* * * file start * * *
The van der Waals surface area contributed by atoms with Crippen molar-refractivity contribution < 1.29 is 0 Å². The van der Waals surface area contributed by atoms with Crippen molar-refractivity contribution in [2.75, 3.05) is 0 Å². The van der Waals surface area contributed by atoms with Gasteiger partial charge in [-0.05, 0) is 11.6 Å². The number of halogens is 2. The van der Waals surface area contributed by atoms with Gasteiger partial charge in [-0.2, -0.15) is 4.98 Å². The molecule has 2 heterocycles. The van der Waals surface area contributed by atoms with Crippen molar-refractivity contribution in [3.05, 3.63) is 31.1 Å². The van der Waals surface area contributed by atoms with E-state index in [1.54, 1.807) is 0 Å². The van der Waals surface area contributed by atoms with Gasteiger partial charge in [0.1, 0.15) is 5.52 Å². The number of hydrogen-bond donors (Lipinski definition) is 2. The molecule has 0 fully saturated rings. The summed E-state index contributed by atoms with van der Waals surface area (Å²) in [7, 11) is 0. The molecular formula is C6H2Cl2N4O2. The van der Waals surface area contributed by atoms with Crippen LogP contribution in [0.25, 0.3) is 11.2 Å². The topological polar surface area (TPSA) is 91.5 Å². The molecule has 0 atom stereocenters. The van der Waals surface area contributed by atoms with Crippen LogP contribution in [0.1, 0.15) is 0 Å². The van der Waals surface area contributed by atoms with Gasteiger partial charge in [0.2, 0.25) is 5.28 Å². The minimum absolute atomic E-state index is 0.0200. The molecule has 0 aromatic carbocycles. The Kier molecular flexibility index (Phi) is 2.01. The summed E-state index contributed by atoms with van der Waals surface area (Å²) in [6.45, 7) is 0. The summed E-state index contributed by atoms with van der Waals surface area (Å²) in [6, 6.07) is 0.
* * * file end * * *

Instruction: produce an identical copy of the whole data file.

The van der Waals surface area contributed by atoms with Crippen molar-refractivity contribution < 1.29 is 0 Å². The van der Waals surface area contributed by atoms with Crippen molar-refractivity contribution in [2.75, 3.05) is 0 Å². The van der Waals surface area contributed by atoms with Gasteiger partial charge in [-0.05, 0) is 11.6 Å². The number of halogens is 2. The van der Waals surface area contributed by atoms with Gasteiger partial charge in [-0.2, -0.15) is 4.98 Å². The molecule has 2 heterocycles. The van der Waals surface area contributed by atoms with Crippen molar-refractivity contribution in [3.05, 3.63) is 31.1 Å². The van der Waals surface area contributed by atoms with E-state index in [1.54, 1.807) is 0 Å². The van der Waals surface area contributed by atoms with Gasteiger partial charge in [0.1, 0.15) is 5.52 Å². The number of hydrogen-bond donors (Lipinski definition) is 2. The molecule has 0 fully saturated rings. The summed E-state index contributed by atoms with van der Waals surface area (Å²) in [7, 11) is 0. The molecular formula is C6H2Cl2N4O2. The van der Waals surface area contributed by atoms with Crippen LogP contribution in [0.25, 0.3) is 11.2 Å². The topological polar surface area (TPSA) is 91.5 Å². The molecule has 0 atom stereocenters. The van der Waals surface area contributed by atoms with Crippen LogP contribution in [0.1, 0.15) is 0 Å². The van der Waals surface area contributed by atoms with Gasteiger partial charge in [0.2, 0.25) is 5.28 Å². The minimum absolute atomic E-state index is 0.0200. The molecule has 0 aromatic carbocycles. The Kier molecular flexibility index (Phi) is 2.01. The summed E-state index contributed by atoms with van der Waals surface area (Å²) in [6.45, 7) is 0. The summed E-state index contributed by atoms with van der Waals surface area (Å²) in [6, 6.07) is 0.